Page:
Is "df" broken?
I have an external USB drive I use for backups, and I'm preparing to swap it out for a fresh one. It was full, and I'm been cleaning it a bit before the swap. In doing so I've found that
# df -B 1 <mount_point>
That surprises me a little ...
Ubuntu 20.04 LTS
# df --version
df (GNU coreutils) 8.28
@ColinTheMathmo What file system on that drive? If it's an ext* fs, could it be a combo of reserved blocks and fs overhead? The total blocks is definitely raw blocks, not what's available to the fs, just checking on a drive that I have and adding the used/avail up.
@cefiar It's EXT4 ... I'm finding that the Usage number goes up and down exactly as expected. Archive files to a tarball, the "Used" figure goes up. Remove the originals, the "Used" figure goes down.
The "Available" and "Use%" figures remain static at 0 and 100% respectively, even when subtracting or dividing "Used" and "Total" appropriately show that they should not be.
It's as if a "needle" got to the limit of its travel and got stuck there.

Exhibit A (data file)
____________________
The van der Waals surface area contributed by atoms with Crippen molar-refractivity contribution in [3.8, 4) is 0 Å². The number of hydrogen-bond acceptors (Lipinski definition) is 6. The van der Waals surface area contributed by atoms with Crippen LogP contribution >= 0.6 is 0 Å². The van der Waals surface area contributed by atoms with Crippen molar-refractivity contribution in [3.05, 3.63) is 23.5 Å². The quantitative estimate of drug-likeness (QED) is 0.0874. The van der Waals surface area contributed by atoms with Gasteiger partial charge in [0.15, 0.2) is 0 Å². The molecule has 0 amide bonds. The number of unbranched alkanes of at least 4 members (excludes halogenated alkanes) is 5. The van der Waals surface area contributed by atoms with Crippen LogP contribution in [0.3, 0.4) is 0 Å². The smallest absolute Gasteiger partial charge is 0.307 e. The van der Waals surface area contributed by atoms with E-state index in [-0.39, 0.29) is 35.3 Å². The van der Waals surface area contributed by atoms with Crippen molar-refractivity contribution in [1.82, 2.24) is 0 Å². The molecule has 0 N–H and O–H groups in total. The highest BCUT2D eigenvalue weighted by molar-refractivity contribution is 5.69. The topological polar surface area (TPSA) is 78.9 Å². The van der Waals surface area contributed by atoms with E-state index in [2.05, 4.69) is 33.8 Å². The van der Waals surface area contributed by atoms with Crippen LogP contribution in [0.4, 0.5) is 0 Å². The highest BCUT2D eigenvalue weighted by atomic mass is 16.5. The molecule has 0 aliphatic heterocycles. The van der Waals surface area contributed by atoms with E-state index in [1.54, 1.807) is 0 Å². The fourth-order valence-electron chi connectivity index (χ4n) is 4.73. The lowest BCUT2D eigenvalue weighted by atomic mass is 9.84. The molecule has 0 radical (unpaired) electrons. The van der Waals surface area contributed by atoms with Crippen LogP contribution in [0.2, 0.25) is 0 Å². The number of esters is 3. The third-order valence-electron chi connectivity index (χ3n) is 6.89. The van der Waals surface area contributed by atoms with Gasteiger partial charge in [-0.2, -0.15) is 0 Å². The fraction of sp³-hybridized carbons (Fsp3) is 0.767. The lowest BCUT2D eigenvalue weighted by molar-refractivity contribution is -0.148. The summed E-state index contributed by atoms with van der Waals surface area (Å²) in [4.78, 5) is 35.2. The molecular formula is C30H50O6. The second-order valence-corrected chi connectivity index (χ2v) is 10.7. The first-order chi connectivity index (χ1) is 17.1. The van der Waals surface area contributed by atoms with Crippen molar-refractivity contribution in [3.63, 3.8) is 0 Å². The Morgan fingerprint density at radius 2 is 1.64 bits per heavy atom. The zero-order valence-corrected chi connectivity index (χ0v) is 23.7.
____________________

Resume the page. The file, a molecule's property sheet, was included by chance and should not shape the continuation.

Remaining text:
@ColinTheMathmo @cefiar The answer depends what you want; I think if you run the df as root it'll give you the real answer; as a normal user it's telling you what is available to use. If you just want it to let you use all the disk as a normal user then use tune2fs -m 0 to remove the reserved blocks.
@ColinTheMathmo @cefiar The reserved blocks are there for 2 reasons; 1) So when a user fills up the root directory they dont stop system processes from working 2) The block allocation algorithms get much less efficient when the disk is nearly full. (1) is irrelevant in your case, (2) is probably mostly irrelevant.
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